What is your "evidence" for the existence of love, or of honor, or of beauty, or of generosity?

And before you jump right in with examples of human behaviors based on these ideals, or with MRI brain scans or genetic bio-chemical personality markers, keep in mind that my next question is going to be:

How do these "evidences" differ in any significant way from being evidence for the existence of God?

And if we deny the evidence for one ideal, don't we then have to deny the evidence for all of them?

Is saying that God does not exist because there is no material "evidence" any different than saying that love does not exist for the same reason? And do any of us really want to make such a proclamation?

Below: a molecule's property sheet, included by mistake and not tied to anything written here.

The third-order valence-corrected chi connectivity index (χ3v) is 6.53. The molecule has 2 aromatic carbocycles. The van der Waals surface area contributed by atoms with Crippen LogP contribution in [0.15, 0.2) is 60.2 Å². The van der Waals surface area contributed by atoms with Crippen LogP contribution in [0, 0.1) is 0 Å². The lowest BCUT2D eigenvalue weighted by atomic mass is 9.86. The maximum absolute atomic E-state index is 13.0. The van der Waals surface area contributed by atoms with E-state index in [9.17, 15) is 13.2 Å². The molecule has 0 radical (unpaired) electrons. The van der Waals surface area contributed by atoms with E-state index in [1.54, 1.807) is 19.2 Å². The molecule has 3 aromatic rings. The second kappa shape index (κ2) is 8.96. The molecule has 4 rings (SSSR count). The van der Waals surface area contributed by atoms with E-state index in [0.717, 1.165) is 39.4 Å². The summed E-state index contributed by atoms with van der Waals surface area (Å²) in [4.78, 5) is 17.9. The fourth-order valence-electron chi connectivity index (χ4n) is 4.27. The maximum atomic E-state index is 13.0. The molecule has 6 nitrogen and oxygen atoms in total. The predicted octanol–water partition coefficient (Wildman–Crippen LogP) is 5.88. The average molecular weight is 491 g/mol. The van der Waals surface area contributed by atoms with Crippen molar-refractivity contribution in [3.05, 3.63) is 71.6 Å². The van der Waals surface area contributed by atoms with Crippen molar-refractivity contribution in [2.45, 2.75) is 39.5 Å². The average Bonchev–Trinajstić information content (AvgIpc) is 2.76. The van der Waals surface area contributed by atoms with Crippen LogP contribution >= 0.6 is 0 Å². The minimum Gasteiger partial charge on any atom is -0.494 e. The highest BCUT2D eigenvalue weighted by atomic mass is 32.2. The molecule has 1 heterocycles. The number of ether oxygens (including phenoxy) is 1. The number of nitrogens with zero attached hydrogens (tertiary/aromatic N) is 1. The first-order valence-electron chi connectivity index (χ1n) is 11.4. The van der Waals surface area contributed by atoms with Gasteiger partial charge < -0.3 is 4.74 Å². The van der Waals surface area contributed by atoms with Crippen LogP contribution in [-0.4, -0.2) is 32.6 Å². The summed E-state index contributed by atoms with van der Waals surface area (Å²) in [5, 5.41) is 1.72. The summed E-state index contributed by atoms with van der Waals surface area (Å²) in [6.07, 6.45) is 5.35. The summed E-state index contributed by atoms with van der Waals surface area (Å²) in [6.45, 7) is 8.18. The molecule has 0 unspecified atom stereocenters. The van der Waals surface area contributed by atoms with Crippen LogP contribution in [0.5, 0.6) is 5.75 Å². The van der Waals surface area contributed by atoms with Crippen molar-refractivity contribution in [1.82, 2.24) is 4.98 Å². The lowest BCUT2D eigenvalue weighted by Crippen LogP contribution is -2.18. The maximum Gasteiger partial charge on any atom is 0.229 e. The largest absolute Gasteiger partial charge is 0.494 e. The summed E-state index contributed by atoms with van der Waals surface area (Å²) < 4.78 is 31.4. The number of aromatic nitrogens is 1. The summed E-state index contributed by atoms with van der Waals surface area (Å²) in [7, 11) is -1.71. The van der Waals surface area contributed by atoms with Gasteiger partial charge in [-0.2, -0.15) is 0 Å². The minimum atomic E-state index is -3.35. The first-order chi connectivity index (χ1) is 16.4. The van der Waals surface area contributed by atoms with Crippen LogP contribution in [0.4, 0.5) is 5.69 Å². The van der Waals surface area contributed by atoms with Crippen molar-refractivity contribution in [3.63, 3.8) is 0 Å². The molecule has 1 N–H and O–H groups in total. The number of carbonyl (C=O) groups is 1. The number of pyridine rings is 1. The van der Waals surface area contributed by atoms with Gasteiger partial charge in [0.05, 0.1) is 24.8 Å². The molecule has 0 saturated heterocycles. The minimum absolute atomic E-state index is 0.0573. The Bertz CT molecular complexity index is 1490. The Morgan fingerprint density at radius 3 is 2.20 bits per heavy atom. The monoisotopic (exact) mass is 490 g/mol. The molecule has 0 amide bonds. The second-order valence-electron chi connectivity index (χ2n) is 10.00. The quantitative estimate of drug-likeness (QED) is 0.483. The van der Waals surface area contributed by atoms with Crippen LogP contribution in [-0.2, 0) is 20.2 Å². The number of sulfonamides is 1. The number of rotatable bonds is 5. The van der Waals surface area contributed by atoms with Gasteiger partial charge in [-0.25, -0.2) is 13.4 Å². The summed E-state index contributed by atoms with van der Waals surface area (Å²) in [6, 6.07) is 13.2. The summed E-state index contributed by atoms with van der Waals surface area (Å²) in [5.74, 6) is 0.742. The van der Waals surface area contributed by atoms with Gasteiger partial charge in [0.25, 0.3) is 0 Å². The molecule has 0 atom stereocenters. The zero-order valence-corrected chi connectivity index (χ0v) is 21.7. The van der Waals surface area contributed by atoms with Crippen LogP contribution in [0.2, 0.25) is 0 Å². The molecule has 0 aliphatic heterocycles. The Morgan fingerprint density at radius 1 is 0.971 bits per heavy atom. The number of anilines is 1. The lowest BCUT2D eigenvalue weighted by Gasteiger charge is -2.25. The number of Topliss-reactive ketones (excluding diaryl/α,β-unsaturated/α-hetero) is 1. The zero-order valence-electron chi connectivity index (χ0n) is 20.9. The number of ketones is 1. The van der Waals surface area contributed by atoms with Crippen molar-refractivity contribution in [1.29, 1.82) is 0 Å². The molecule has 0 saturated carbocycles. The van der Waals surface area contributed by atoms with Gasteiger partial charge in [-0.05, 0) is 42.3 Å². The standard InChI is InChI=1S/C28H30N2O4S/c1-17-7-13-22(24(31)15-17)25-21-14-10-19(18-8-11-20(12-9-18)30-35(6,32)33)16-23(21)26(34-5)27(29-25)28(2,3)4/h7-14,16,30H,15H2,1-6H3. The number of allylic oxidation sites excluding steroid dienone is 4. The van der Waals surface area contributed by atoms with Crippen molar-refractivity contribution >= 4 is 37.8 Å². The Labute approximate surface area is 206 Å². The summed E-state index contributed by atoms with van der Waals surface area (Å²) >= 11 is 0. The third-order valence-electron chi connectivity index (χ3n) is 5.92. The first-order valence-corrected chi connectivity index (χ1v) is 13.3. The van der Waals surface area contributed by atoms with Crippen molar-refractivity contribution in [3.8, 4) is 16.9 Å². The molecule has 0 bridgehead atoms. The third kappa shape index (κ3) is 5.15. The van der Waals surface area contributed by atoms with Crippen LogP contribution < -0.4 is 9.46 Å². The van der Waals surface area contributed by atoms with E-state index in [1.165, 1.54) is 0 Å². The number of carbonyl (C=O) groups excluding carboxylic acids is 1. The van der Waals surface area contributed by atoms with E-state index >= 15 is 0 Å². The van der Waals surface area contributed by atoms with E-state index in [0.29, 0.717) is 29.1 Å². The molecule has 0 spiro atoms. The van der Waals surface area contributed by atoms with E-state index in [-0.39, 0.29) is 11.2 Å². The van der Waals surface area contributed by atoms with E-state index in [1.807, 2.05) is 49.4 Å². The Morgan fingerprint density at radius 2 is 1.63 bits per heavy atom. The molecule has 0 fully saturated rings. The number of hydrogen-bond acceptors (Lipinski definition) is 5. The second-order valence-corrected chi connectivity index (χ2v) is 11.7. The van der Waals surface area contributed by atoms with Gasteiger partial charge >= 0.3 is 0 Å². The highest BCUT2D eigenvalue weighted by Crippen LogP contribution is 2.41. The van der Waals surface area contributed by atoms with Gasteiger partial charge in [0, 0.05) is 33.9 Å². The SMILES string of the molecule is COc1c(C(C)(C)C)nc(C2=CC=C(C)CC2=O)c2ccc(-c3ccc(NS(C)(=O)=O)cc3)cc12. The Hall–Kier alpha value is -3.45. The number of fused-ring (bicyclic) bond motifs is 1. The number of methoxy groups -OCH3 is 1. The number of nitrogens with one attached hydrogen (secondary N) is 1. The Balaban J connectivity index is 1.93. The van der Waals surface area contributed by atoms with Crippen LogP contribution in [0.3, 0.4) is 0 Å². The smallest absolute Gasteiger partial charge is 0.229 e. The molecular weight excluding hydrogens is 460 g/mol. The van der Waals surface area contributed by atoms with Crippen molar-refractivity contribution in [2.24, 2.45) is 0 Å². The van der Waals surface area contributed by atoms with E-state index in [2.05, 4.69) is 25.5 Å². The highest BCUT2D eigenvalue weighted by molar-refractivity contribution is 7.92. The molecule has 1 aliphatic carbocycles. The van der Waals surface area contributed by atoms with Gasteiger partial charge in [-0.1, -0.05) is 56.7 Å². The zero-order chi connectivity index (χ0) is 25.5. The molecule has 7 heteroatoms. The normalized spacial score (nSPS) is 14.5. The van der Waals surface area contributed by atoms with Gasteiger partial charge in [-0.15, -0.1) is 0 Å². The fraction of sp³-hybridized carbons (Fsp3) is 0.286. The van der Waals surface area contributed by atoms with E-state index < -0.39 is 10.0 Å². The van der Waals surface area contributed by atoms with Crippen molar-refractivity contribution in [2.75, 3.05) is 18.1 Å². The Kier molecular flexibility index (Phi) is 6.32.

No, it's completely different, since "love" is an abstract concept, a label applied to an emotional state, one that wouldn't exist if there was no consciousness.

Is "god" just a label for an emotional state? Or an abstract concept?
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wiploc
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4/22/2013 2:17:03 PM
Posted: 3 years ago
At 4/22/2013 11:21:40 AM, PureX wrote:
How do these "evidences" differ in any significant way from being evidence for the existence of God?

I don't know of any evidence for the existence of god. How about you present your evidence, and then we weigh it against the evidence for those other things.
Radar
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4/22/2013 3:02:30 PM
Posted: 3 years ago
At 4/22/2013 2:07:52 PM, bladerunner060 wrote: